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Industry Perspectives,Batteries Powering Life

September 24, 2020   •   1 minute read

The Race to a Long-Lasting Battery

Battery testing

 

The race for the next long-lasting battery seems to be never-ending. As you may know, batteries are in high demand and are expected to increase in demand significantly over the next 20 years. They are used in nearly all technology today—including smartphones, laptops, power tools, and medical devices, to name a few—and power some of today's most innovative vehicles on the road and in the sky. In fact, there could be as many as 2500 million electric vehicles (EVs) on the road by 2030, according to the International Energy Agency

This is why AES has been engineering and manufacturing battery test chambers and testing fixtures for years now, primarily for large industry leaders. Only recently have we seen an uptick in battery testing from universities and startup companies because the search for safe, longer-lasting batteries is essential.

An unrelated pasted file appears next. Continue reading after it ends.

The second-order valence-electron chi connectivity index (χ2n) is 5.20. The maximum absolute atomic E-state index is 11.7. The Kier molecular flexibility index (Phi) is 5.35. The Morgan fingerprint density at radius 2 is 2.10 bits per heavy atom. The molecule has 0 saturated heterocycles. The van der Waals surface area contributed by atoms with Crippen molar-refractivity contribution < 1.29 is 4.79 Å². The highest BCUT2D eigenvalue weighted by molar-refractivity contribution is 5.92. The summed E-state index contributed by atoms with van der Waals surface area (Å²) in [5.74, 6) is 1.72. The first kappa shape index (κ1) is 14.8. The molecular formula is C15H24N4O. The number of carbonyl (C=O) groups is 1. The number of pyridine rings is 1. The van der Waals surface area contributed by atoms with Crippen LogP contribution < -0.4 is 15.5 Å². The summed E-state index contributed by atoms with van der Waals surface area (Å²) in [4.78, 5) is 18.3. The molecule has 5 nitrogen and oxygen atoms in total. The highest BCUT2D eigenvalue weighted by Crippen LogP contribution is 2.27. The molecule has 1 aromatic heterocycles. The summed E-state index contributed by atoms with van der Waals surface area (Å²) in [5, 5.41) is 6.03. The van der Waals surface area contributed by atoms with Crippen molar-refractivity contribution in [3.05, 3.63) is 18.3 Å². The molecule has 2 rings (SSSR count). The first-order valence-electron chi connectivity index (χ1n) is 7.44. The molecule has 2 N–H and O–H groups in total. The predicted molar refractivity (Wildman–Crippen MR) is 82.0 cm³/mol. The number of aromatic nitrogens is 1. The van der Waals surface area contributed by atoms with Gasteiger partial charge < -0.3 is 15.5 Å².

As batteries age, they slowly lose power and storage capacity, a challenge companies are working to address. EnergyX, for example, seeks to create a battery capable of 10x higher density that would out-charge conventional rechargeable batteries by 500%. The solid electrolytes are non-flammable, which in the end, provides a safer solution. 

Since batteries remain expensive to manufacture and test, Blackstone is looking to significantly lower costs with solid-state batteries. The company has been investing in battery technology that includes patented 3D-printing techniques and research into the mass production of batteries. "This could be a game-changer for the development of solid-state batteries,” a Blackstone press release reads. “An automated 3D-printing production process could save up to 70% of the traditional Capex used to produce solid-state batteries. Solid-state batteries are also safer as they do not use flammable liquid electrolytes that are also more harmful to the environment."

As this race continues, we look forward to seeing the development of safer, longer-lasting, rechargeable batteries and the countless innovations that will follow.